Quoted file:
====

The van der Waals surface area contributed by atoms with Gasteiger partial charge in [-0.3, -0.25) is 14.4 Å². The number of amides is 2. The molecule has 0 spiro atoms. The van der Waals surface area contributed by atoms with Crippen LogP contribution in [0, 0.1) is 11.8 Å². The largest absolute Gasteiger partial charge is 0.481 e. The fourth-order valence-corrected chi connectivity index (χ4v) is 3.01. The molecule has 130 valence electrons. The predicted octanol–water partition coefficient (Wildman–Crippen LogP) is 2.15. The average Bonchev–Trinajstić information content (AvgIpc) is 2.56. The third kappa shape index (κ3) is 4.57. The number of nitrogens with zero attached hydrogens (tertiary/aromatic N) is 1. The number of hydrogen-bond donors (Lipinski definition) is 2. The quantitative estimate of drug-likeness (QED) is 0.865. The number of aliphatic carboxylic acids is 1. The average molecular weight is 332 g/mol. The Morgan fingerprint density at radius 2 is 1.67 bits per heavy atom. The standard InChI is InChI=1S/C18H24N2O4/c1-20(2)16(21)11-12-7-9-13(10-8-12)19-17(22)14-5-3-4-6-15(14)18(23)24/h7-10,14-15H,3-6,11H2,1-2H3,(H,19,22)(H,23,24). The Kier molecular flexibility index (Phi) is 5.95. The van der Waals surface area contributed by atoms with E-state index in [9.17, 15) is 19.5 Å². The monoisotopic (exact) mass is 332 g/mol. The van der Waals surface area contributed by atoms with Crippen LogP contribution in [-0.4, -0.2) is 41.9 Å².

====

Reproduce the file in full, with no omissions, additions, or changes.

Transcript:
The van der Waals surface area contributed by atoms with Gasteiger partial charge in [-0.3, -0.25) is 14.4 Å². The number of amides is 2. The molecule has 0 spiro atoms. The van der Waals surface area contributed by atoms with Crippen LogP contribution in [0, 0.1) is 11.8 Å². The largest absolute Gasteiger partial charge is 0.481 e. The fourth-order valence-corrected chi connectivity index (χ4v) is 3.01. The molecule has 130 valence electrons. The predicted octanol–water partition coefficient (Wildman–Crippen LogP) is 2.15. The average Bonchev–Trinajstić information content (AvgIpc) is 2.56. The third kappa shape index (κ3) is 4.57. The number of nitrogens with zero attached hydrogens (tertiary/aromatic N) is 1. The number of hydrogen-bond donors (Lipinski definition) is 2. The quantitative estimate of drug-likeness (QED) is 0.865. The number of aliphatic carboxylic acids is 1. The average molecular weight is 332 g/mol. The Morgan fingerprint density at radius 2 is 1.67 bits per heavy atom. The standard InChI is InChI=1S/C18H24N2O4/c1-20(2)16(21)11-12-7-9-13(10-8-12)19-17(22)14-5-3-4-6-15(14)18(23)24/h7-10,14-15H,3-6,11H2,1-2H3,(H,19,22)(H,23,24). The Kier molecular flexibility index (Phi) is 5.95. The van der Waals surface area contributed by atoms with E-state index in [9.17, 15) is 19.5 Å². The monoisotopic (exact) mass is 332 g/mol. The van der Waals surface area contributed by atoms with Crippen LogP contribution in [-0.4, -0.2) is 41.9 Å².